Ninja Theory’s Hellblade may or may not have been the cup of tea for certain gamers, but one thing was unequivocally and unarguably noteworthy about the project: the ability to directly translate performance capture with cinematic quality graphics into the real-time in-engine runtime of the Unreal Engine 4’s design and animation pipeline.
In simple terms, instead of having a giant Hollywood-style performance capture studio go through all the voice and motion capture procedures in a separate studio, and then capture the data and send it over to the animation team to clean it up and implement it into the game at a different studio, Ninja Theory managed to do all of the cinematic performance capture in-house and record it directly into the Unreal Engine 4 without requiring any third-party clean-up, alterations or modifications.
The significance of this step is that the work that Ninja Theory did on building an injector for the Unreal Engine in collaboration with 3Lateral and Cubic Motion allowed them to build a game like Hellblade on a much smaller budget but with the exact same kind of cinematic quality output usually found in AAA games with $100 million dollar budgets. All done for a fraction of the cost and no loss in visual fidelity.
Well, Epic would have been remiss to pass up an opportunity to take and expand on this technology for the Unreal Engine 4. During this year’s Game Developers Conference, the studio unveiled new partnerships with Tencent, Vicon, 3Lateral and Cubic Motion to help improve on the creative design flow within the Unreal Engine 4 that allows developers to easily and conveniently capture performances within the Unreal Engine 4 in real-time at 60 frames per second. This was demonstrated with Siren, a lifelike Asian model with CG quality fidelity running in real-time within the Unreal Engine 4’s runtime at an uninterrupted 60 frames per second. You can view the demonstration below, courtesy of Engadget.
As pointed out in the video, the facial rigging works in unison with the procedural animation pipeline to allow people who don’t look like the 3D model to act and perform in place of the model that was originally scanned for use in the project. Previously, the actor and the 3D scanned model had to be the same person to avoid motion discrepancies between the rigged model and the real life actor.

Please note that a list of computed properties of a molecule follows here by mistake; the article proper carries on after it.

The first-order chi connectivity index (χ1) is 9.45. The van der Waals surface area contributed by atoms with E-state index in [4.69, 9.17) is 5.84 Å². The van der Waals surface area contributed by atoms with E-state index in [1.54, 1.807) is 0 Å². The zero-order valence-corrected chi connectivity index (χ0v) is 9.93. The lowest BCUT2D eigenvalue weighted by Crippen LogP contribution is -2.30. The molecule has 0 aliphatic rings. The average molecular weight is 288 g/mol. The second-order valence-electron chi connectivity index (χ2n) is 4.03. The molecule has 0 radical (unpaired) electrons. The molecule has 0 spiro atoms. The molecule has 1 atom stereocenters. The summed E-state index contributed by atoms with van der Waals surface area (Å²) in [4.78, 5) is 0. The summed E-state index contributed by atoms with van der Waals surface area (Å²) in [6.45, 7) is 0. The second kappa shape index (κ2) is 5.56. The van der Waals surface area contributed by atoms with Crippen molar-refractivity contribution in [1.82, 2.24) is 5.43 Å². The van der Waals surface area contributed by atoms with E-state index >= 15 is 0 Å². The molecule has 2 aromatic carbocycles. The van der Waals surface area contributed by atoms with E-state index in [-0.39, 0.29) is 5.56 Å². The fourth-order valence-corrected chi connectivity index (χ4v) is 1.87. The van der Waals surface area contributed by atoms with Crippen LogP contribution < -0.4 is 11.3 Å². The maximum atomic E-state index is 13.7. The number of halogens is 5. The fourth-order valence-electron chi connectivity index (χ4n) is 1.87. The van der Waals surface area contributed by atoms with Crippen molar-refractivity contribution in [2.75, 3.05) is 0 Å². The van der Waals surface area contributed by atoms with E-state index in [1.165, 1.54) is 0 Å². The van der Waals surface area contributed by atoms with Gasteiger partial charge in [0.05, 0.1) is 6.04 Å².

The new tech means that you could technically have one actor performing for multiple life-like characters without dimorphic incongruities from appearing in the final animation pass. You can check out an uninterrupted version of the Siren demonstration below.
As explained by Epic Games, in order to continue the long and arduous journey out of the uncanny valley, a lot of work was put into the model itself for high-end rendering thanks to Cubic Motion and 3Lateral working with Epic to improve the way the model is rendered in the Unreal Engine. This includes improved subsurface backscatter so that thinner portions of skin are translucent under specific lighting conditions, as well as as dual specular reflections for a softer rendering of light gradients from hard to soft lights across a character’s face, and screen space irradiance to help with nulling the dead-fish eye effect.
Epic is making it possible for designers and artists to stream Vicon animation data from the performance capture directly into the Unreal Engine animation pipeline. So if you want to mix and match different real life thespians with 3D actors, you can do so without having to go through the back and forth process of taking the data to the animation crew, cleaning it up and then applying it to the engine pipeline after doing the studio work. You can just see the results right away in the Unreal Engine, right there during the filming.
The advancements in these performance capture techniques were demonstrated with a performance by veteran Hollywood actor Andy Serkis giving a performance from Macbeth.
Using 3Lateral’s real-time compression and muscle contraction high-fidelity targets, animators have the ability to modify the performance of an actor using the real-time Unreal Engine 4 animation toolset.
It’s possible to use the animation data sets on any properly rigged model, even if the model itself has no semblance at all to the actor. This ties into what was mentioned before about the adaptive animation tools that Vicon and Tencent used for the Asian model, even when the real life actress looked nothing like the 3D scanned model. Epic used the captured data from Andy Serkis’ Macbeth performance and applied it to a fictional alien character that was properly rigged to read from the data sets. The results are quite impressive.
Some of the updates for the Unreal Engine 4 containing a lot of these features will be available starting April 20th.
This also applies to Epic’s deep dive into ray-trace rendering.
After Hayssam Keilany managed to implement real-time path-tracing techniques in shaders for games like GTA IV half a decade ago, Epic has finally stepped up their game and have managed to achieve life-like real-time lighting through ray-tracing for multi-pass light sourcing and shadows.
Epic demonstrated this technique with a short film featuring Star Wars.
Real-time ray-tracing can be very taxing, and so Epic partnered with Nvidia and Microsoft to develop a new API called DXR, which is a DirectX ray-tracing pipeline that talks directly to the GPU to perform complex lighting and shader tasks utilizing hardware-dependent tech called RTX.
According to Epic Games, we will be seeing some games released later this year making use of Microsoft’s DXR technology and Epic Games’ new ray-tracing pipelines.
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